The decision by a vacation bench of the Supreme Court in a case about reservation in promotions for Scheduled Castes and Scheduled Tribes last week may not have been as hilarious as Sir Roger’s, but it was in a similar vein. The court said: “We can say that you (government) can go ahead with the promotion policy as per the law. If there is law, then you do it as per the law. We do not need to mention the law in our order.” But the whole issue is about what exactly is the law. Here’s a report, for Different Truths.
The most hilarious court judgment ever is attributed to Sir Roger de Coverley, an Old English fictional character. Sitting in judgment for three days, hearing a dispute between two men complaining against each other, Sir Roger finally gave the verdict: Much might be said about both sides.
The decision by a vacation bench of the Supreme Court in a case about reservation in promotions for Scheduled Castes and Scheduled Tribes last week may not have been as hilarious as Sir Roger’s, but it was in a similar vein. The court said: “We can say that you (government) can go ahead with the promotion policy as per the law. If there is law, then you do it as per the law. We do not need to mention the law in our order.”
But the whole issue is about what exactly is the law, especially when there are so many conflicting decisions by various courts. That the plea has been brought before a vacation bench shows the desperation on the part of the Modi government for a makeover of its anti-Dalit image, after it botched up the challenge to the Supreme Court decision to strike down key provisions of the law on atrocities against Scheduled Castes and Scheduled Tribes. It was patently beyond the scope of a vacation bench to set the law on such an important issue, especially when the larger reservation issue is currently before a Constitution Bench, which is supposed to settle the law once and for all. The government complained to the vacation judges that the entire promotion process of the central and state governments was in limbo because of uncertainty over SC-ST quota in promotions and that must have prompted it to issue an order similar to Sir Roger’s.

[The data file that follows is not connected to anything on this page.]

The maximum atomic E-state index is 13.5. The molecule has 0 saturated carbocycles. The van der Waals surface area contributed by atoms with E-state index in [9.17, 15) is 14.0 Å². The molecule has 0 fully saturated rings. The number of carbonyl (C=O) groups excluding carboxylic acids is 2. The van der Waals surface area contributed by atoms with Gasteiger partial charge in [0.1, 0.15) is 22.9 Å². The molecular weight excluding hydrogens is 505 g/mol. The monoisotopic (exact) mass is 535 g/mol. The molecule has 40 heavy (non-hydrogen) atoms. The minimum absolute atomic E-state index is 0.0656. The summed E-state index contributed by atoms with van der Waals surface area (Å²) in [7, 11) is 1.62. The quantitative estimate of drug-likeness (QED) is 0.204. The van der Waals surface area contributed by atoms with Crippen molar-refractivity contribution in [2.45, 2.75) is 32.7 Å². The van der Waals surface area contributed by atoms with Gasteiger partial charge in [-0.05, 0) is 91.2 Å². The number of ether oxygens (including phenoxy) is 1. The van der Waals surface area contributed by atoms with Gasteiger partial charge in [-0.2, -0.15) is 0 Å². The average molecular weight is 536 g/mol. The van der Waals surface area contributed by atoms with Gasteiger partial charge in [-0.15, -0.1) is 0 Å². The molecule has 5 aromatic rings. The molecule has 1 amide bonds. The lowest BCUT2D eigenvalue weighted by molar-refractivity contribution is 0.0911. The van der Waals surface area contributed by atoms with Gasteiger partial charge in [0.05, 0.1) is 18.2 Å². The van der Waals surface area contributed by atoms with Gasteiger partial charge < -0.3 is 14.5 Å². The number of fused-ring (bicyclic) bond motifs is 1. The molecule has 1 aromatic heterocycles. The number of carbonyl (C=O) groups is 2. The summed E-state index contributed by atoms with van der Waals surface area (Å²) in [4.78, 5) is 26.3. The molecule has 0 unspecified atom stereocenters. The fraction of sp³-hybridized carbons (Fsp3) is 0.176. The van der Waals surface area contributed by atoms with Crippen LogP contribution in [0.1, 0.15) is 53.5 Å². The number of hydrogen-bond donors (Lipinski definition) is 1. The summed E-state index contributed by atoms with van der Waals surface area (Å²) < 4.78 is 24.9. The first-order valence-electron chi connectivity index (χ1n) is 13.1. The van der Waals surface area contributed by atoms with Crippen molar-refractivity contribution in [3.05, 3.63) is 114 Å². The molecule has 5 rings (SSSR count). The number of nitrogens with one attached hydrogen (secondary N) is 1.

Although Sir Roger’s considered opinion may sound frivolous at the outset, it satisfied all parties. The decision pleased both the disputants as it put neither in the wrong, and the arbiter ensured that he incurred no risk to his legal reputation. The decision by the vacation judges, similarly, waded through the controversy without much damage and left it to be decided by a more authentic bench.
The court has allowed the central and state governments to go ahead with promotions, but they will have to show in each case the existence of compelling reasons for giving promotion, such as backwardness, an inadequacy of representation and overall administrative efficiency. What all this means is that the matter is now left to the discretion of the governments concerned.